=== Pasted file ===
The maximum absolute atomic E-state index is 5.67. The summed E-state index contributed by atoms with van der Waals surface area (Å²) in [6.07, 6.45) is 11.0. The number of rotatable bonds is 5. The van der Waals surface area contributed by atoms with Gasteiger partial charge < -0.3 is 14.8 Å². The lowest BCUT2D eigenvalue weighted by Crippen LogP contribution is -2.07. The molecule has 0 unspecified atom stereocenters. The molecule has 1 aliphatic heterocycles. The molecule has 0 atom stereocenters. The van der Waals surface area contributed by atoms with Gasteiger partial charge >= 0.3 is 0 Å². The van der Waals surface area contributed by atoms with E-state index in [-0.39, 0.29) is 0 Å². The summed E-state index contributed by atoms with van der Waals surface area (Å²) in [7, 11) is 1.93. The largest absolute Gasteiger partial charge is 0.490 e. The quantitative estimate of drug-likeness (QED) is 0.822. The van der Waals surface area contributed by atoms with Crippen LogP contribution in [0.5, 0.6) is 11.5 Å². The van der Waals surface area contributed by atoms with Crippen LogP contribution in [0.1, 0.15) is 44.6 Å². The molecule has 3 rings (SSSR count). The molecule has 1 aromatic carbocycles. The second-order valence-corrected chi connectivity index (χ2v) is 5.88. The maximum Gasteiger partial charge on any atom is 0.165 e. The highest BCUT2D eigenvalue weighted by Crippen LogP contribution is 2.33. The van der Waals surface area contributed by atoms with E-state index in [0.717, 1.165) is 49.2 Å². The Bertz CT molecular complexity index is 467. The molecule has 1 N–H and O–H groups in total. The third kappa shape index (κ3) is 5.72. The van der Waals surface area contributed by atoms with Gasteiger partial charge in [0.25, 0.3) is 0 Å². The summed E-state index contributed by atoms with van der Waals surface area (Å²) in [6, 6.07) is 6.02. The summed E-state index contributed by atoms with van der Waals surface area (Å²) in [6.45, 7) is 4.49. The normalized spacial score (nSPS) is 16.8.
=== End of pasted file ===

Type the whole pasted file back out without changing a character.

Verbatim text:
The maximum absolute atomic E-state index is 5.67. The summed E-state index contributed by atoms with van der Waals surface area (Å²) in [6.07, 6.45) is 11.0. The number of rotatable bonds is 5. The van der Waals surface area contributed by atoms with Gasteiger partial charge < -0.3 is 14.8 Å². The lowest BCUT2D eigenvalue weighted by Crippen LogP contribution is -2.07. The molecule has 0 unspecified atom stereocenters. The molecule has 1 aliphatic heterocycles. The molecule has 0 atom stereocenters. The van der Waals surface area contributed by atoms with Gasteiger partial charge >= 0.3 is 0 Å². The van der Waals surface area contributed by atoms with E-state index in [-0.39, 0.29) is 0 Å². The summed E-state index contributed by atoms with van der Waals surface area (Å²) in [7, 11) is 1.93. The largest absolute Gasteiger partial charge is 0.490 e. The quantitative estimate of drug-likeness (QED) is 0.822. The van der Waals surface area contributed by atoms with Crippen LogP contribution in [0.5, 0.6) is 11.5 Å². The van der Waals surface area contributed by atoms with Crippen LogP contribution in [0.1, 0.15) is 44.6 Å². The molecule has 3 rings (SSSR count). The molecule has 1 aromatic carbocycles. The second-order valence-corrected chi connectivity index (χ2v) is 5.88. The maximum Gasteiger partial charge on any atom is 0.165 e. The highest BCUT2D eigenvalue weighted by Crippen LogP contribution is 2.33. The van der Waals surface area contributed by atoms with E-state index in [0.717, 1.165) is 49.2 Å². The Bertz CT molecular complexity index is 467. The molecule has 1 N–H and O–H groups in total. The third kappa shape index (κ3) is 5.72. The van der Waals surface area contributed by atoms with Gasteiger partial charge in [0.25, 0.3) is 0 Å². The summed E-state index contributed by atoms with van der Waals surface area (Å²) in [6, 6.07) is 6.02. The summed E-state index contributed by atoms with van der Waals surface area (Å²) in [6.45, 7) is 4.49. The normalized spacial score (nSPS) is 16.8.